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Arizona attorney general brokers $14.5M settlement with vape company JUUL

The Arizona Attorney General’s Office on Tuesday announced a $14.5 million settlement with a popular e-cigarette maker. Mark Brnovich filed a deceptive practices lawsuit against JUUL in January 2020.

According to the AG, “JUUL marketed its highly-addictive nicotine products to appeal to and target young people while misleading them on the risks associated with those products.” It also alleged that JUUL did nothing to prevent the sale of its products to minors and “misled all consumers regarding its products’ true nicotine concentration.”

More than $12 million of JUUL’s $14.5 million payment to Arizona is earmarked for programs designed to stop youth vaping. The company also agreed to change its business practices, including not marketing its products to people younger than 21, not using people younger than 30 in its social media campaigns, requiring its products to be in locked display cases in stores, and not selling flavored products without approval from the Food and Drug Administration.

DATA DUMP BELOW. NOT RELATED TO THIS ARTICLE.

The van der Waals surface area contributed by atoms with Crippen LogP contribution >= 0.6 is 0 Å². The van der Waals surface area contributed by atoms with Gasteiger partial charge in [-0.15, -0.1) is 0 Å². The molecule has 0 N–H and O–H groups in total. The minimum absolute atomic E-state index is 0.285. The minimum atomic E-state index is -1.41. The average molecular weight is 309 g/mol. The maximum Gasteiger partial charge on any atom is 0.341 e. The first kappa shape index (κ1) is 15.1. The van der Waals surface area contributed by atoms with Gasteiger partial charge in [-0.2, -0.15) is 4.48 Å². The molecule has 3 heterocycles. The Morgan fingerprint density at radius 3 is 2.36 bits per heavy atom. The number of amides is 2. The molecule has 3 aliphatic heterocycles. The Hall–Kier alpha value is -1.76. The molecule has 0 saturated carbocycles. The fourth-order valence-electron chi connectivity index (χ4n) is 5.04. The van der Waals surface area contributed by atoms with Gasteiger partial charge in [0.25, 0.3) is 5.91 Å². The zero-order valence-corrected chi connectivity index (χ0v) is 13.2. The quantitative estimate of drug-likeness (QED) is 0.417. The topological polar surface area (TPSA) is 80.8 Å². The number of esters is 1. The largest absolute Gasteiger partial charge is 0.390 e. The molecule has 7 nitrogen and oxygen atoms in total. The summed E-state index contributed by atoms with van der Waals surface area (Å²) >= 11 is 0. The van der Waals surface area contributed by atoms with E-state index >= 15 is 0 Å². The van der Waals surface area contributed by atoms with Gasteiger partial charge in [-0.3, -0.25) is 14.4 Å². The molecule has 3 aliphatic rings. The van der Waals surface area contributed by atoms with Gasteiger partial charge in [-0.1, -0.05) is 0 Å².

“This settlement is another step in our ongoing effort to reset our company and we applaud the Attorney General’s plan to deploy resources to address underage use,” a spokesperson for JUUL told Arizona’s Family. “We will continue working with federal and state stakeholders to advance a fully regulated, science-based marketplace for vapor products. As part of that process, we will continue to support Tobacco 21 and enforcement against illicit and illegally marketed products, such as certain disposables, that jeopardize the harm reduction potential of alternative vapor products.”

Over the summer, JUUL settled with North Carolina for $40 million. The state sued the company in 2019. Both the suit and the settlement are similar to what eventually happened here in Arizona.

JUUL is not the only vaping company Brnovich has gone after. When he filed suit against JUUL, he also took on New Jersey-based Eonsmoke, as well. The allegations were the same. “[JUUL and Eonsmoke] have contributed to the vaping epidemic and have created additional problems for youth around our state,” he said at the time.

In August 2020, he got a $22.5 million judgment against Eonsmoke. The company, which did not put up any defense, had already shut down, blaming “rapidly declining circumstances, coronavirus, regulatory, and competitor litigations.”